The effortlessness with which politicians indulge in hypocrisy is as astonishing as is their proficiency in speaking non-facts. And we can never be sure which of the two national parties excels in such matters, for both the Bharatiya Janata Party and the Congress seem equally adept. The Ministry of Home Affairs’ authorisation to 10 Central agencies to snoop on online information, and the grand old party’s reaction to it, is a case in point.
On 21 December, the government allowed 10 Central agencies to intercept, monitor and decrypt “any information generated, transmitted, received or stored in any computer” in the country. The Central agencies are: the Intelligence Bureau, Narcotics Control Bureau, Enforcement Directorate, Central Board of Direct Taxes, Directorate of Revenue Intelligence, Central Bureau of Investigation, National Investigation Agency, Cabinet Secretariat (R&AW), Directorate of Signal Intelligence (for service areas of Jammu & Kashmir, Northeast and Assam only), and Commissioner of Police, Delhi.
Responding to Congress’ charge about surveillance state, Finance Minister Arun Jaitley said in Rajya Sabha, “On 20 December, the same order of authorisation was repeated that was existing since 2009. You are making a mountain where a molehill does not exist.”
The rationale offered by the government is predicated upon the fact that there is nothing new in the recent authorisation. “As per rule 22 of the IT (Procedure and Safeguards for Interception, Monitoring and Decryption of Information) Rules 2009, all such cases of interception or monitoring or decryption are to be placed before the review committee headed by Cabinet Secretary, which shall meet at least once in two months to review such cases. In case of State governments, such cases are reviewed by a committee headed by the Chief Secretary concerned,” said a press release by the Ministry of Home Affairs on 21 December. The recent statutory order, the Ministry claims, provides adequate safeguards: “The above notification will ensure that provisions of law relating to lawful interception or monitoring of computer resource are followed and if any interception, monitoring or decryption is required for purposes specified in Section 69 of the IT Act, the same is done as per due process of law and approval of competent authority, i.e. Union Home Secretary.”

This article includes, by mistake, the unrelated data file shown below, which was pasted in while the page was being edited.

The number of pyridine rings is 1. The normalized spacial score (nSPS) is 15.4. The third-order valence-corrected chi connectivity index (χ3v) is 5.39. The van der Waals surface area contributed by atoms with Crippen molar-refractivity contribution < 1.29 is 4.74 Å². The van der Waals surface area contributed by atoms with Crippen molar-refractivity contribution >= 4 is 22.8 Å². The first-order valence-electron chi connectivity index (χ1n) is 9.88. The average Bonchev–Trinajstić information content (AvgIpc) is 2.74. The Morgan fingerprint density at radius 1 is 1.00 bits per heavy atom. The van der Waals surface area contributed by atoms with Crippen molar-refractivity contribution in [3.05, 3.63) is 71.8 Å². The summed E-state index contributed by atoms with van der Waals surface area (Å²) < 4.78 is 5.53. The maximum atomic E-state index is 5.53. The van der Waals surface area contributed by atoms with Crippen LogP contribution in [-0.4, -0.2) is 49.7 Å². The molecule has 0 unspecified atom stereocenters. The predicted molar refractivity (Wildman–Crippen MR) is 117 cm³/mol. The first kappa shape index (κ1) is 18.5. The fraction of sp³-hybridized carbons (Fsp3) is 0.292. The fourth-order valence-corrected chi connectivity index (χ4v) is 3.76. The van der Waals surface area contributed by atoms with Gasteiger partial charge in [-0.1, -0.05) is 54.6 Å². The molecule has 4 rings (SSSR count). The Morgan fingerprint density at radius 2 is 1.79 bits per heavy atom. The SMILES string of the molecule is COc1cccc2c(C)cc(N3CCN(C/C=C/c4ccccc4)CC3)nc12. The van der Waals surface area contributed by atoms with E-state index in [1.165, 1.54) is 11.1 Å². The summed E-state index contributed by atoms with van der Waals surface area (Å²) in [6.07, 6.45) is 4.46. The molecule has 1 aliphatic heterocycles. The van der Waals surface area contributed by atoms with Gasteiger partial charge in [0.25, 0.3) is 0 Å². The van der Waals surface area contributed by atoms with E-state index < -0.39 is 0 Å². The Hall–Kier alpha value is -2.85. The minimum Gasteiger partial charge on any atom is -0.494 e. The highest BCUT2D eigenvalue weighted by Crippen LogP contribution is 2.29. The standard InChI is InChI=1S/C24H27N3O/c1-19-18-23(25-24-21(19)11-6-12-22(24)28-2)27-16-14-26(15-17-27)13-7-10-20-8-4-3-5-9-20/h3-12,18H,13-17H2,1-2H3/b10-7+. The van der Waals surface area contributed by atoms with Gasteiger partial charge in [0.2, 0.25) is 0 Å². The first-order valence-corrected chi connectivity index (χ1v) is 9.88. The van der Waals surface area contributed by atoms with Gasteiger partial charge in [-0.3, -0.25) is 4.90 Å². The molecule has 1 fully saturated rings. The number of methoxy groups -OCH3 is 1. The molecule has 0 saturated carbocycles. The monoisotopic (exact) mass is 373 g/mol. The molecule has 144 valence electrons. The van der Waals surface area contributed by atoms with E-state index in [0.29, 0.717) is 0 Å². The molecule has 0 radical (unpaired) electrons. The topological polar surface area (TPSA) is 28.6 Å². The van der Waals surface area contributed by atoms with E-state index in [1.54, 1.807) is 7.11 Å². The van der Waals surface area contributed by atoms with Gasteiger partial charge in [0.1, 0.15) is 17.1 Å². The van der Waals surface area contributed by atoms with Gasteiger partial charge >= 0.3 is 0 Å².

The news agency ANI, quoting an RTI reply from the Ministry of Home Affairs, has reported that at least 9,000 telephones and 500 emails per month were intercepted in 2013, that is, when the Congress-led United Progressive Alliance was in office. Is it humanly possible for a committee to diligently examine the genuineness of 18,000 phone tapping cases and 1,000 online snooping instances?
But the MHA is stubborn: the new “notification does not confer any new powers”. The fact, however, is that the UPA provisions are an affront to individual liberty and civil rights. Just because some bad law has existed for a long time doesn’t reduce its badness. The BJP government was expected to usher in achhe din, not perpetuate past practices. But, unfortunately, it has been doing just that. It supported Section 66A of the Information Technology Act; the section was introduced by the Congress-led government in 2009. In a blow to the Narendra Modi government’s moral authority, which upheld the section’s legitimacy, the Supreme Court invalidated it in 2015.
The Modi government again showed its proclivities when it wanted to thrust Aadhaar down the throats of citizens. Again, the Apex Court came to the rescue of people.
Illiberality persists despite the verdict of 2014. Now, the government wants explicitly to transform India into a surveillance state. But ministers believe that the new powers bestowed upon the 10 Central agencies—many of which are notoriously used for political purposes—are just “elementary things”. According to Arun Jaitley, “It is an authorisation order. The provisions of national security are written in Article 69….You [the Opposition] are playing with the security of the country.”
This goes further than “you are either with us or against us”; this is “either you are with us or against the nation,” for we are the nation
Why are tax departments being empowered to snoop on citizens, Chidambaram-style? What national security repercussions can tax evasion by a businessman have? As it is, these departments have been given draconian powers which they are using with impunity; there is already a perception of considerable tax terrorism; more powers to taxmen will make matters worse.
The government’s embrace of UPA practices is matched only by the grand old party’s duplicity. Senior Congress leader and former Home Minister P. Chidambaram has criticised the Modi regime for authorising 10 Central agencies, claiming that an “Orwellian state is round the corner”. Look who is talking. The very politician under whose watch tax terrorism and Section 66A were born is warning us of the dangers Leviathan poses. Seldom was hypocrisy so transparent or egregious. Meanwhile, the charge-sheeted Chidambaram continues to lead a charmed life, courtesy serial court decisions to extend his immunity from arrest.